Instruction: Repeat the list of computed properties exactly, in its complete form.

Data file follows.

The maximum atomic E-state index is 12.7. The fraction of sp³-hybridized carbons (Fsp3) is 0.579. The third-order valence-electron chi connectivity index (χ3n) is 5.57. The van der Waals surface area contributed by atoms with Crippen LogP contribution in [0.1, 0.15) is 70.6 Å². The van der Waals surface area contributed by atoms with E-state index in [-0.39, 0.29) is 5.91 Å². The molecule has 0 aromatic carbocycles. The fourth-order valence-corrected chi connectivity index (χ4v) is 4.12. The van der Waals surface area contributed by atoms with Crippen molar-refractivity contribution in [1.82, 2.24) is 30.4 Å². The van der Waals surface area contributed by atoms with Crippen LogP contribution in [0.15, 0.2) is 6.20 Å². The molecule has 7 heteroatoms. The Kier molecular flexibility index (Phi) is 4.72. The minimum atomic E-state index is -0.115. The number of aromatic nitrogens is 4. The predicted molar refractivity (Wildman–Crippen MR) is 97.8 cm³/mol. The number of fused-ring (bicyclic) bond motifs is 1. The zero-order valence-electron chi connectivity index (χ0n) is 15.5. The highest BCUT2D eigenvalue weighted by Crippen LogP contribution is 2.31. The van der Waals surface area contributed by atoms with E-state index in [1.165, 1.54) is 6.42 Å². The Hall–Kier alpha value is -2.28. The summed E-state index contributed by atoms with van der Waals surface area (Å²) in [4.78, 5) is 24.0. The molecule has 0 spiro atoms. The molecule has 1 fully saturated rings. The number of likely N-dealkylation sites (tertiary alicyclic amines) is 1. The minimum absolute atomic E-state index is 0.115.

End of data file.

The maximum atomic E-state index is 12.7. The fraction of sp³-hybridized carbons (Fsp3) is 0.579. The third-order valence-electron chi connectivity index (χ3n) is 5.57. The van der Waals surface area contributed by atoms with Crippen LogP contribution in [0.1, 0.15) is 70.6 Å². The van der Waals surface area contributed by atoms with E-state index in [-0.39, 0.29) is 5.91 Å². The molecule has 0 aromatic carbocycles. The fourth-order valence-corrected chi connectivity index (χ4v) is 4.12. The van der Waals surface area contributed by atoms with Crippen molar-refractivity contribution in [1.82, 2.24) is 30.4 Å². The van der Waals surface area contributed by atoms with Crippen LogP contribution in [0.15, 0.2) is 6.20 Å². The molecule has 7 heteroatoms. The Kier molecular flexibility index (Phi) is 4.72. The minimum atomic E-state index is -0.115. The number of aromatic nitrogens is 4. The predicted molar refractivity (Wildman–Crippen MR) is 97.8 cm³/mol. The number of fused-ring (bicyclic) bond motifs is 1. The zero-order valence-electron chi connectivity index (χ0n) is 15.5. The highest BCUT2D eigenvalue weighted by Crippen LogP contribution is 2.31. The van der Waals surface area contributed by atoms with E-state index in [1.165, 1.54) is 6.42 Å². The Hall–Kier alpha value is -2.28. The summed E-state index contributed by atoms with van der Waals surface area (Å²) in [4.78, 5) is 24.0. The molecule has 0 spiro atoms. The molecule has 1 fully saturated rings. The number of likely N-dealkylation sites (tertiary alicyclic amines) is 1. The minimum absolute atomic E-state index is 0.115.